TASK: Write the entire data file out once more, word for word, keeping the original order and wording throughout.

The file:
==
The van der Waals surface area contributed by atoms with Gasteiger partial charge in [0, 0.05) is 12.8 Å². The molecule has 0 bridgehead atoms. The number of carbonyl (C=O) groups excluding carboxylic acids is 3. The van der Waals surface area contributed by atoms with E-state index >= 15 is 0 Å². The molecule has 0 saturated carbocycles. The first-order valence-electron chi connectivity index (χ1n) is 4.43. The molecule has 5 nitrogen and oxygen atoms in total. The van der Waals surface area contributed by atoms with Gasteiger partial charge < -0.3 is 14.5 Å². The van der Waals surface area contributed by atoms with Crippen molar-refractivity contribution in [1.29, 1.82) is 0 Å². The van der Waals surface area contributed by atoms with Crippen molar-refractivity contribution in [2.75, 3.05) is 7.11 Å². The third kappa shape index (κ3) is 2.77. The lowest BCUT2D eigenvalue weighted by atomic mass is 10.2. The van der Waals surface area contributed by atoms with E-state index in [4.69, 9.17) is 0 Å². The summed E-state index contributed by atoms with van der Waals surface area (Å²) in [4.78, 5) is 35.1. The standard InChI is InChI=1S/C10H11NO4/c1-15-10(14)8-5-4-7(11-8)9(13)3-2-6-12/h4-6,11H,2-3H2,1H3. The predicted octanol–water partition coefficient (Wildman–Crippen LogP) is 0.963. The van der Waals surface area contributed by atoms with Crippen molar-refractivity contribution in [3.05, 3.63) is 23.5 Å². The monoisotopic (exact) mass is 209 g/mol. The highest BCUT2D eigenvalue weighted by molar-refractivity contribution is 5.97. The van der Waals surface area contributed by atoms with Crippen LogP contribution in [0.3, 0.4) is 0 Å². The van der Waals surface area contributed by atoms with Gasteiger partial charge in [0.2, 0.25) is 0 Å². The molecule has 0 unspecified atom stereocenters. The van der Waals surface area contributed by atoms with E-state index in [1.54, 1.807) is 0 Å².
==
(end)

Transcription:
The van der Waals surface area contributed by atoms with Gasteiger partial charge in [0, 0.05) is 12.8 Å². The molecule has 0 bridgehead atoms. The number of carbonyl (C=O) groups excluding carboxylic acids is 3. The van der Waals surface area contributed by atoms with E-state index >= 15 is 0 Å². The molecule has 0 saturated carbocycles. The first-order valence-electron chi connectivity index (χ1n) is 4.43. The molecule has 5 nitrogen and oxygen atoms in total. The van der Waals surface area contributed by atoms with Gasteiger partial charge < -0.3 is 14.5 Å². The van der Waals surface area contributed by atoms with Crippen molar-refractivity contribution in [1.29, 1.82) is 0 Å². The van der Waals surface area contributed by atoms with Crippen molar-refractivity contribution in [2.75, 3.05) is 7.11 Å². The third kappa shape index (κ3) is 2.77. The lowest BCUT2D eigenvalue weighted by atomic mass is 10.2. The van der Waals surface area contributed by atoms with E-state index in [4.69, 9.17) is 0 Å². The summed E-state index contributed by atoms with van der Waals surface area (Å²) in [4.78, 5) is 35.1. The standard InChI is InChI=1S/C10H11NO4/c1-15-10(14)8-5-4-7(11-8)9(13)3-2-6-12/h4-6,11H,2-3H2,1H3. The predicted octanol–water partition coefficient (Wildman–Crippen LogP) is 0.963. The van der Waals surface area contributed by atoms with Crippen molar-refractivity contribution in [3.05, 3.63) is 23.5 Å². The monoisotopic (exact) mass is 209 g/mol. The highest BCUT2D eigenvalue weighted by molar-refractivity contribution is 5.97. The van der Waals surface area contributed by atoms with Crippen LogP contribution in [0.3, 0.4) is 0 Å². The van der Waals surface area contributed by atoms with Gasteiger partial charge in [0.2, 0.25) is 0 Å². The molecule has 0 unspecified atom stereocenters. The van der Waals surface area contributed by atoms with E-state index in [1.54, 1.807) is 0 Å².